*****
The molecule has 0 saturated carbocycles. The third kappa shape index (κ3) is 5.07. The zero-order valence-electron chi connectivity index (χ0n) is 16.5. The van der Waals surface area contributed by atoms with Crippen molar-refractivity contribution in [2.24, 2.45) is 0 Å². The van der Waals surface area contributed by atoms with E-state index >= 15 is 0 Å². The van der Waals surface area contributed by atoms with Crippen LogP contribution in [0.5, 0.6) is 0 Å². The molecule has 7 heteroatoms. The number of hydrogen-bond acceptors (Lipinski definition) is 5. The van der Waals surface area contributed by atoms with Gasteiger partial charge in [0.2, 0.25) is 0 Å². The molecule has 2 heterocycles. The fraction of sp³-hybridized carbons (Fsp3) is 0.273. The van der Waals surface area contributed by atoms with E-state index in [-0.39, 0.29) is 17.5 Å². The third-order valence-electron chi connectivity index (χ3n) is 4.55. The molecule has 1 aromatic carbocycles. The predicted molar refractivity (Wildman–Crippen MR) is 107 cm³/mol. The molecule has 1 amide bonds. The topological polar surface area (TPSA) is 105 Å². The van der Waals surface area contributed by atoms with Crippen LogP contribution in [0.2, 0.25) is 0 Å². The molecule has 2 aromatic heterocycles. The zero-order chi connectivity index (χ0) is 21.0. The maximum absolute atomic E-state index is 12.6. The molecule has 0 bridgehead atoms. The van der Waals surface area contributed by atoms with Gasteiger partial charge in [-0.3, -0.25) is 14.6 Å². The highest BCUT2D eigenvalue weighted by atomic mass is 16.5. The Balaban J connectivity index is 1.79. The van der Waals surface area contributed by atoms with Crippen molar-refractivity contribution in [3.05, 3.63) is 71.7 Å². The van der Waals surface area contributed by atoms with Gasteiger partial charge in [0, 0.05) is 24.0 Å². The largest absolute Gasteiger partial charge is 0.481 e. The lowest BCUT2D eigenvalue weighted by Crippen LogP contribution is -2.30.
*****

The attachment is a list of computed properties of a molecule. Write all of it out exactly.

The molecule has 0 saturated carbocycles. The third kappa shape index (κ3) is 5.07. The zero-order valence-electron chi connectivity index (χ0n) is 16.5. The van der Waals surface area contributed by atoms with Crippen molar-refractivity contribution in [2.24, 2.45) is 0 Å². The van der Waals surface area contributed by atoms with E-state index >= 15 is 0 Å². The van der Waals surface area contributed by atoms with Crippen LogP contribution in [0.5, 0.6) is 0 Å². The molecule has 7 heteroatoms. The number of hydrogen-bond acceptors (Lipinski definition) is 5. The van der Waals surface area contributed by atoms with Gasteiger partial charge in [0.2, 0.25) is 0 Å². The molecule has 2 heterocycles. The fraction of sp³-hybridized carbons (Fsp3) is 0.273. The van der Waals surface area contributed by atoms with E-state index in [-0.39, 0.29) is 17.5 Å². The third-order valence-electron chi connectivity index (χ3n) is 4.55. The molecule has 1 aromatic carbocycles. The predicted molar refractivity (Wildman–Crippen MR) is 107 cm³/mol. The molecule has 1 amide bonds. The topological polar surface area (TPSA) is 105 Å². The van der Waals surface area contributed by atoms with Crippen LogP contribution in [0.2, 0.25) is 0 Å². The molecule has 2 aromatic heterocycles. The zero-order chi connectivity index (χ0) is 21.0. The maximum absolute atomic E-state index is 12.6. The molecule has 0 bridgehead atoms. The van der Waals surface area contributed by atoms with Gasteiger partial charge in [-0.3, -0.25) is 14.6 Å². The highest BCUT2D eigenvalue weighted by atomic mass is 16.5. The Balaban J connectivity index is 1.79. The van der Waals surface area contributed by atoms with Crippen molar-refractivity contribution in [3.05, 3.63) is 71.7 Å². The van der Waals surface area contributed by atoms with Gasteiger partial charge in [0, 0.05) is 24.0 Å². The largest absolute Gasteiger partial charge is 0.481 e. The lowest BCUT2D eigenvalue weighted by Crippen LogP contribution is -2.30.